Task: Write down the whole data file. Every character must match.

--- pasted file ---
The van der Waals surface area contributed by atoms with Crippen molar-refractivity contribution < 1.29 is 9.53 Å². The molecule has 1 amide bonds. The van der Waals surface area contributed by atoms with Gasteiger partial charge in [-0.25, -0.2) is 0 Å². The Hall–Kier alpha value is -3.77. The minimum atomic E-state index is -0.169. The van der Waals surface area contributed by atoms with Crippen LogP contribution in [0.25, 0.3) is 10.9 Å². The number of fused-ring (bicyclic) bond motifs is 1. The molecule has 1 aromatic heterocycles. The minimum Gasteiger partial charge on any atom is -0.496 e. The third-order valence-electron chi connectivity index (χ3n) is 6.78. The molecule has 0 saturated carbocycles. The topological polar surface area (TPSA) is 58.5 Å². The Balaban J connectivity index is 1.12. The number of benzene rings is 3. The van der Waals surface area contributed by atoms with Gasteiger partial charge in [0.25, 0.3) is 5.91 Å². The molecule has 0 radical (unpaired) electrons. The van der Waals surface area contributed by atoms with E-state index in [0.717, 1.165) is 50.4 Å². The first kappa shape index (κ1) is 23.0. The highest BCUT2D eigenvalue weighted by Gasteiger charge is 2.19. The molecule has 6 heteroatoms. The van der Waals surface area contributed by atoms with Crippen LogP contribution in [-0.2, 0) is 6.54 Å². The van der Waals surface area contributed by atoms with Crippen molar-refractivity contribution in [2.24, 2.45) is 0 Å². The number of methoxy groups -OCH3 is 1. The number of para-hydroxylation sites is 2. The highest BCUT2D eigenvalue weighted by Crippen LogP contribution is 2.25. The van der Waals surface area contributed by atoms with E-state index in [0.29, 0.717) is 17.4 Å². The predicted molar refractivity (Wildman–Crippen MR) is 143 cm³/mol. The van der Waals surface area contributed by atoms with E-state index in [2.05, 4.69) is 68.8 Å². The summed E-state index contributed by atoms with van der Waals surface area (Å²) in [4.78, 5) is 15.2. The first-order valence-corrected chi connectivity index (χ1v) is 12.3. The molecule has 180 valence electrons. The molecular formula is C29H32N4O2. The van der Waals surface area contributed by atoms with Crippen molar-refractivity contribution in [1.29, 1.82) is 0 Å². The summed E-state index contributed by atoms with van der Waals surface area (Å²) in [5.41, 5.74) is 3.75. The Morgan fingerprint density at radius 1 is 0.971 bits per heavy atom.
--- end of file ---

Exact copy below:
The van der Waals surface area contributed by atoms with Crippen molar-refractivity contribution < 1.29 is 9.53 Å². The molecule has 1 amide bonds. The van der Waals surface area contributed by atoms with Gasteiger partial charge in [-0.25, -0.2) is 0 Å². The Hall–Kier alpha value is -3.77. The minimum atomic E-state index is -0.169. The van der Waals surface area contributed by atoms with Crippen LogP contribution in [0.25, 0.3) is 10.9 Å². The number of fused-ring (bicyclic) bond motifs is 1. The molecule has 1 aromatic heterocycles. The minimum Gasteiger partial charge on any atom is -0.496 e. The third-order valence-electron chi connectivity index (χ3n) is 6.78. The molecule has 0 saturated carbocycles. The topological polar surface area (TPSA) is 58.5 Å². The Balaban J connectivity index is 1.12. The number of benzene rings is 3. The van der Waals surface area contributed by atoms with Gasteiger partial charge in [0.25, 0.3) is 5.91 Å². The molecule has 0 radical (unpaired) electrons. The van der Waals surface area contributed by atoms with E-state index in [0.717, 1.165) is 50.4 Å². The first kappa shape index (κ1) is 23.0. The highest BCUT2D eigenvalue weighted by Gasteiger charge is 2.19. The molecule has 6 heteroatoms. The van der Waals surface area contributed by atoms with Crippen LogP contribution in [-0.2, 0) is 6.54 Å². The van der Waals surface area contributed by atoms with Crippen molar-refractivity contribution in [2.24, 2.45) is 0 Å². The number of methoxy groups -OCH3 is 1. The number of para-hydroxylation sites is 2. The highest BCUT2D eigenvalue weighted by Crippen LogP contribution is 2.25. The van der Waals surface area contributed by atoms with E-state index in [0.29, 0.717) is 17.4 Å². The predicted molar refractivity (Wildman–Crippen MR) is 143 cm³/mol. The van der Waals surface area contributed by atoms with E-state index in [2.05, 4.69) is 68.8 Å². The summed E-state index contributed by atoms with van der Waals surface area (Å²) in [4.78, 5) is 15.2. The first-order valence-corrected chi connectivity index (χ1v) is 12.3. The molecule has 180 valence electrons. The molecular formula is C29H32N4O2. The van der Waals surface area contributed by atoms with Crippen molar-refractivity contribution in [1.29, 1.82) is 0 Å². The summed E-state index contributed by atoms with van der Waals surface area (Å²) in [5.41, 5.74) is 3.75. The Morgan fingerprint density at radius 1 is 0.971 bits per heavy atom.